Teaching college plans for growing sector

 

THE LARGEST teacher training college in the State will provide the very best teachers to all the schools of the nation; Catholic, Protestant, dissenter and multi-denominational, according to its new president.

In his inauguration address , Dr Daire Keogh, president of St Patrick’s College, Drumcondra, also warned of the “fatal tendency” in the current climate to focus narrowly on the utility of education – and a failure to appreciate the difference between an “education society” and an “education economy”.

He noted how the college – managed by Archbishop of Dublin Dr Diarmuid Martin – was first to offer an ethics and education course as an alternative to the denominational pathway to the bachelor of education. “We are pleased to offer a certificate in ethical and multi-denominational education in partnership with Educate Together, which addresses the needs of teachers working in, or wanting to work in the growing multi-denominational sector.”

Dr Keogh, a noted historian, said the college was determined to press ahead with plans to join with Dublin City University (DCU) and the Mater Dei in creating a new Institute of Education under the umbrella of DCU at Drumcondra. He was pleased that the Church of Ireland College of Education was also engaged in the process. He said the scale and capacity of the institute would be unequalled in Ireland and the UK.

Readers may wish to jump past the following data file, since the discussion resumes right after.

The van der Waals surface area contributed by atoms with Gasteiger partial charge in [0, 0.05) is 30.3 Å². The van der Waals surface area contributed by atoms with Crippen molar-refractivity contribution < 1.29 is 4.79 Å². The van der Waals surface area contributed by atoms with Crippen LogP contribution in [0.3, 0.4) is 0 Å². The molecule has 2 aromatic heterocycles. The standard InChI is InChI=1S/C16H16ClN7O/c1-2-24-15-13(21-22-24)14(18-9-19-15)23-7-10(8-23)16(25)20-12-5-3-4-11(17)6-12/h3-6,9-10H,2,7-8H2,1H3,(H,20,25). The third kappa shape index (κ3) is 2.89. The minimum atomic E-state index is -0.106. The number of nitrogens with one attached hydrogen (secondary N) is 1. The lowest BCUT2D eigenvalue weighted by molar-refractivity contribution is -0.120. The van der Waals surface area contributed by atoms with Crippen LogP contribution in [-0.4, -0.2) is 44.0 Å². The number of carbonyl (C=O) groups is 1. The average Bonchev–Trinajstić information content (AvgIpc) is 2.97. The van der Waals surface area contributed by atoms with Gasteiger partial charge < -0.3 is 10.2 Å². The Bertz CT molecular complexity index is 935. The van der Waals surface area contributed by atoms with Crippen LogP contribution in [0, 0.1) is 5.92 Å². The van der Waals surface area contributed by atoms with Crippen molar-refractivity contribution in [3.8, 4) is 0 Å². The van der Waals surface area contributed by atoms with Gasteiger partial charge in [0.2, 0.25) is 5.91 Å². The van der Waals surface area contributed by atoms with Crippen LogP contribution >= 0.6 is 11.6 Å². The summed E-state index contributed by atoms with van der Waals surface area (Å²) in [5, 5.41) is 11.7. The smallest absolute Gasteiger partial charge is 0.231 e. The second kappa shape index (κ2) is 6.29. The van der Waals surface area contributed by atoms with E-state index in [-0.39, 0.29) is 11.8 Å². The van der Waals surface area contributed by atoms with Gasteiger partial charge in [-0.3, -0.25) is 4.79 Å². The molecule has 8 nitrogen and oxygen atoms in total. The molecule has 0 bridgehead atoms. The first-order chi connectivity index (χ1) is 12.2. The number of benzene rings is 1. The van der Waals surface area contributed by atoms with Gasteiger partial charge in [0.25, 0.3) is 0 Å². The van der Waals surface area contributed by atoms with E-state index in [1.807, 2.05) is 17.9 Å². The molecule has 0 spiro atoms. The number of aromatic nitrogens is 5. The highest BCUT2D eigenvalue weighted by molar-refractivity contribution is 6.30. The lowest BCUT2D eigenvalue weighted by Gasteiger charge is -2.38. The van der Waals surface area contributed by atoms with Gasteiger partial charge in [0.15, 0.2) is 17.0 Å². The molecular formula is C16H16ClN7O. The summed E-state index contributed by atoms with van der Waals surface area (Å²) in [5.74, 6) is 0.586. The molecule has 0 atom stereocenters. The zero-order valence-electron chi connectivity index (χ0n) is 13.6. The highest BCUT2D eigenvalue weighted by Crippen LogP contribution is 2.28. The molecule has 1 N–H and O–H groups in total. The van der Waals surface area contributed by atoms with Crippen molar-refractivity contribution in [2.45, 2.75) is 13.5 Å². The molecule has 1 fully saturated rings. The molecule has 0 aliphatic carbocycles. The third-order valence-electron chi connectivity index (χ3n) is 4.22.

Including all parties, the DCU institute at Drumcondra will have an academic staff of 100, 3,000 undergraduate students, 600 on masters track and 90 doctoral students. Dr Keogh also acknowledged how the college’s economic situation “will demand that we make difficult choices, but I am very conscious today of the challenges before our new graduates, faced with reduced pay scales, which have created a two-tier system within schools, and the removal of degree allowances”.

“I appreciate the enormity of the challenge facing Michael Noonan, a graduate of the college, but I urge him to look creatively at how an alternative might be imagined.”